furthermore, he then states that the "older way to knit" involves holding one needle still and moving the other.  it is likely that he is correct (the oldest evidence of how knitting was done is later in the book in the knitting madonnas.  it is unfortunate that he fails to explain how his conclusions were reached.  most of the rest of the chapter seems largely irrelevent, discussing such things as knitted wire and whther knitting should be considered an art or a craft. 

it is understandable that Rutt did not feel like publishing footnotes or giving explanations of his conclusions, the problem is that his failure to do so makes the book almost unusable as a research tool.  short of simply purchasing all the books in the bibliography and going through each one and hoping that the same conclusion is reached that Rutt reached, the book is simply "fun reading" if one likes that sort of thing.  what is most disturbing is the way that Rutt's book has been heralded as the current go-to book on the history of knitting.  this is fine, as long as being able to research for oneself is unimportant. 

tomorrow, before 1500.

Thursday, February 24, 2011

A history of Handknitting by Richard Rutt

i obtained this book some months ago--maybe even a year or so--and i had up until now just sort of browsed my way through it.  recently i decided to start going through it chapter by chapter.  there are variety of issues with the book as a real history of anything.  i've heard it referred to by SCA people as the "bible of knitting" claiming that in the future there will be "BR" and "AR" --before Rutt and after Rutt.  my plan is to go through the book a bit at a time, posting my thoughts about what is good scholarship, and what is not., the preface and introduction (or at least part of it).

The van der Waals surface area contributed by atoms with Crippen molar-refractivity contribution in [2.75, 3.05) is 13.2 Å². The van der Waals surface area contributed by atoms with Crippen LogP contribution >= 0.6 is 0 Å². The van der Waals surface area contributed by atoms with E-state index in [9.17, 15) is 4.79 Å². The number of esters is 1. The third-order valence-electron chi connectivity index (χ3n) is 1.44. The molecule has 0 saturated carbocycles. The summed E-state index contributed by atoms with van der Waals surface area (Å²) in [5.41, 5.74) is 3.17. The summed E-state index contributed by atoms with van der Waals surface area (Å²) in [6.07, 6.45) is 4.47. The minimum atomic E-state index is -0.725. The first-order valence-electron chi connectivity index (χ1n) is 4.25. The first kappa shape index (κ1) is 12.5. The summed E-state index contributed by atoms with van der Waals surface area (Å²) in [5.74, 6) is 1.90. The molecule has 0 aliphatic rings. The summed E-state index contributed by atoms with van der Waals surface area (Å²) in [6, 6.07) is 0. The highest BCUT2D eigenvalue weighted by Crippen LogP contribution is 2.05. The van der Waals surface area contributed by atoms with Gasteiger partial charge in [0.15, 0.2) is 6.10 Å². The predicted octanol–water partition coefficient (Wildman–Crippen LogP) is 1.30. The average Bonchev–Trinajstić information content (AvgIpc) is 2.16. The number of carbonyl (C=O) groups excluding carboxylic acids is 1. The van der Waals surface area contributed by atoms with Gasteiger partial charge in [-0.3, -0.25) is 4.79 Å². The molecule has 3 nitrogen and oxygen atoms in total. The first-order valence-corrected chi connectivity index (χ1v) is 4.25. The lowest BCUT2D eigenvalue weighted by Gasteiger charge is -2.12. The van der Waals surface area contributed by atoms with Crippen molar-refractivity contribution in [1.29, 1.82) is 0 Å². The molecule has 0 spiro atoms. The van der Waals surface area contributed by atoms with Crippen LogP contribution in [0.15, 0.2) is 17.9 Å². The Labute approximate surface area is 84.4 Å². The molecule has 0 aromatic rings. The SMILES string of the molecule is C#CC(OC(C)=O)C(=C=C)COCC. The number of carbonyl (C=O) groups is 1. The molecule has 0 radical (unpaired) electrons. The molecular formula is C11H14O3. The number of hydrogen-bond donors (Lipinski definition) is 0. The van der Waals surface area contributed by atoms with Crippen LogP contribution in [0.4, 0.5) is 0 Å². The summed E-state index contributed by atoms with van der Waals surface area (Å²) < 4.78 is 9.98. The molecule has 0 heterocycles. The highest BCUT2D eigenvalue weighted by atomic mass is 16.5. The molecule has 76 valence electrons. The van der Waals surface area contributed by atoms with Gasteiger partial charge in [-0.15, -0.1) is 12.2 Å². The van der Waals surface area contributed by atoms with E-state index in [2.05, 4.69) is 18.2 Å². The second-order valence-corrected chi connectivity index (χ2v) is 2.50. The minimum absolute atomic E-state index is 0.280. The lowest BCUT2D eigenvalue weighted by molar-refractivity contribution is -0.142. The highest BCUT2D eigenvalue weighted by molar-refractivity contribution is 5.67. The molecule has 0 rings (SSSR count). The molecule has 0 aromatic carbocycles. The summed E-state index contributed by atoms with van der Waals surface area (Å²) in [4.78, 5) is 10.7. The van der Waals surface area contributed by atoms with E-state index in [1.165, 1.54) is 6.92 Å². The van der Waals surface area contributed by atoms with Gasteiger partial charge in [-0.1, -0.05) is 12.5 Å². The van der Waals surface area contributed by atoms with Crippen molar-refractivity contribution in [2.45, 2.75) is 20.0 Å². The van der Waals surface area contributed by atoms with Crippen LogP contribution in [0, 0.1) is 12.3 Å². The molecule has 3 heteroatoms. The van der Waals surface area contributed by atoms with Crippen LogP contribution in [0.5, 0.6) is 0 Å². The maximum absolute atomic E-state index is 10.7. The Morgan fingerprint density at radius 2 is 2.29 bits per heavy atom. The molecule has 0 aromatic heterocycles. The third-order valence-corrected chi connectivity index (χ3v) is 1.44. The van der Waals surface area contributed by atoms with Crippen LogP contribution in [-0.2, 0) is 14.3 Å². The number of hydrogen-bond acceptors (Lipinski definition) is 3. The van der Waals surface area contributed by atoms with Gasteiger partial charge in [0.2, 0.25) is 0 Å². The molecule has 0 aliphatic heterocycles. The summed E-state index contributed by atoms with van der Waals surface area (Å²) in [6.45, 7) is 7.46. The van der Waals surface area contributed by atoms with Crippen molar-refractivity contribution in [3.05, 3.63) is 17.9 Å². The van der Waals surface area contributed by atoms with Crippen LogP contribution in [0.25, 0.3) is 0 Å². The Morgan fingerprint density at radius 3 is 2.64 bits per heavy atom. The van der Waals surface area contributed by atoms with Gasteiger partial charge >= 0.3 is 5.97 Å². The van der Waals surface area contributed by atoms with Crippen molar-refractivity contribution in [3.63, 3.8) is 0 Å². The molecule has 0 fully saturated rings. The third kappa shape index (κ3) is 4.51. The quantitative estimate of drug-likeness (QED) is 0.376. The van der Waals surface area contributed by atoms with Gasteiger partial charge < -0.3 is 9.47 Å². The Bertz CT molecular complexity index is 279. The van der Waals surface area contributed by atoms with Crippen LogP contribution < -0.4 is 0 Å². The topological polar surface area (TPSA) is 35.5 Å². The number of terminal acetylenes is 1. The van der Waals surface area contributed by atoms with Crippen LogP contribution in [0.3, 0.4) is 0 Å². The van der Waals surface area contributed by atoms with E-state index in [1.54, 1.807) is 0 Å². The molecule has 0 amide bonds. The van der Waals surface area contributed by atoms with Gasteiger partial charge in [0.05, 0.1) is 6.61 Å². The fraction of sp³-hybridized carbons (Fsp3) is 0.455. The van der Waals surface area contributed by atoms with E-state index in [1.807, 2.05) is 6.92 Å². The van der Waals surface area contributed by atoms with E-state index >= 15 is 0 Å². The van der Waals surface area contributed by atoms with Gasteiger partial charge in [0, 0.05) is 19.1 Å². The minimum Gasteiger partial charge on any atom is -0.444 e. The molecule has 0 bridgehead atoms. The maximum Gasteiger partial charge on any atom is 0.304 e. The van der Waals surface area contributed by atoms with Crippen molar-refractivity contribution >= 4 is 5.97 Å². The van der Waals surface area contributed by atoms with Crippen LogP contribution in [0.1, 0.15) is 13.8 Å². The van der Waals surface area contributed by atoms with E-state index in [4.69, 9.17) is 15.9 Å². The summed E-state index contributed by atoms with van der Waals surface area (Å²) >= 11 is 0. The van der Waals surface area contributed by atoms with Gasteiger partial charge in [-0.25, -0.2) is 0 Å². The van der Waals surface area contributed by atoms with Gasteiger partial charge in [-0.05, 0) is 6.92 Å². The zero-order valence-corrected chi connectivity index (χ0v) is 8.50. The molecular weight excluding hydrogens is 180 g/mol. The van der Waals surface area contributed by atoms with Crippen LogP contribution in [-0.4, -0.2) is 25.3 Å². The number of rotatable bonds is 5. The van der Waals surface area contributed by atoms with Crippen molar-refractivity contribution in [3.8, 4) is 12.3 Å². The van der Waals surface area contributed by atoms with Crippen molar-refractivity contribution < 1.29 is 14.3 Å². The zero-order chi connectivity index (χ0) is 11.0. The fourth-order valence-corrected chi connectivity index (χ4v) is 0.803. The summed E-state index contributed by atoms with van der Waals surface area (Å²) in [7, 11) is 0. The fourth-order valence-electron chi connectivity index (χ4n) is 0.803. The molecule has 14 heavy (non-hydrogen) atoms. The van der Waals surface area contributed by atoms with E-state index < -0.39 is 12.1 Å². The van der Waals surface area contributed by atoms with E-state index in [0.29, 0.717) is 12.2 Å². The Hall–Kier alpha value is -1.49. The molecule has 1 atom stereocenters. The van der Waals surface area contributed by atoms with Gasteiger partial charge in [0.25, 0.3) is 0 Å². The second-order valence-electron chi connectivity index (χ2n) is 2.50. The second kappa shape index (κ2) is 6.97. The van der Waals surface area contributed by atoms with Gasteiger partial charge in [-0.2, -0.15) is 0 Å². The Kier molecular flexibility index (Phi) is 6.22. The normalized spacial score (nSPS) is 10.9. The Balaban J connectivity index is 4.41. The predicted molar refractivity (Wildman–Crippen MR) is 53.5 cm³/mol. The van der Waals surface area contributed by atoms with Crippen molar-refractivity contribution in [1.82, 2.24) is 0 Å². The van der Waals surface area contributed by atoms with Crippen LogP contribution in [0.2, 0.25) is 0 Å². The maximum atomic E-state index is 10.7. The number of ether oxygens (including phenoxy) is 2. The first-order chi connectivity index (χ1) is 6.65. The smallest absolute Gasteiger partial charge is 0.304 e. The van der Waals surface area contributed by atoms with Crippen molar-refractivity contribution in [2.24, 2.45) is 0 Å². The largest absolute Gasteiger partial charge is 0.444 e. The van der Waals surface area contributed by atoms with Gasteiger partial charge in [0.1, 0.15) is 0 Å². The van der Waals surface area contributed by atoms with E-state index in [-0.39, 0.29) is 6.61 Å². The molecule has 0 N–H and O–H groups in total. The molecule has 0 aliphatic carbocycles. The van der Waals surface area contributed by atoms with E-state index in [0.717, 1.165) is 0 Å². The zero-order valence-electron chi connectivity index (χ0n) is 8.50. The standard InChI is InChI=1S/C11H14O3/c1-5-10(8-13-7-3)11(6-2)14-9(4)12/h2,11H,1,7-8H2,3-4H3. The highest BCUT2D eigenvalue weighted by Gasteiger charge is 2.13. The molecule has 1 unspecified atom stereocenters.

the preface of this work really changes many things about it, if you actually read it.  Rutt states that this is a pioneer essentially in discussion of hand knitting.  in this it is true.  i've looked at many of the books that were published prior to this and they simply aren't very researched.  he then goes on to say that this is an amateur work, uneven and incomplete.  this is completely true.  having browsed the rest of the book i can tell you that Rutt fails to make much of any effort to look at any literature that is not English.  for example, (in my copy on page 58 in Before 1500) his last comment about 15th century Pomerania is:  "these pieces have been described only in Polish and Latvian respectively, so we cannot yet know their significance."  this type of comment in a book that proposes itself as a "history of handknitting" is truly disturbing.  a friend suggested that the book was essentially "a romp" through the books in english about knitting.  if it had been stated as such, it wouldn't concern me nearly as much. 

Rutt goes on to state that since it isn't an academic thesis he has left out notes and page references.  this is bad enough, but it also only contains a "select bibliography" implying that there are book references completely left out.  all and all, this is quite concerning as a piece of research that is being referenced regularly by people.  it is, at best, mostly a tertiary source that contains some fairly good quality black and white photographs. (oh by the way, almost none of the photographs are Rutt's own, all seem to be borrowed from other books, implying in some cases that he never went and looked at the items since he reproduces errors from other books in some cases).  Rutt's conclusions are regularly questionable in numerous ways....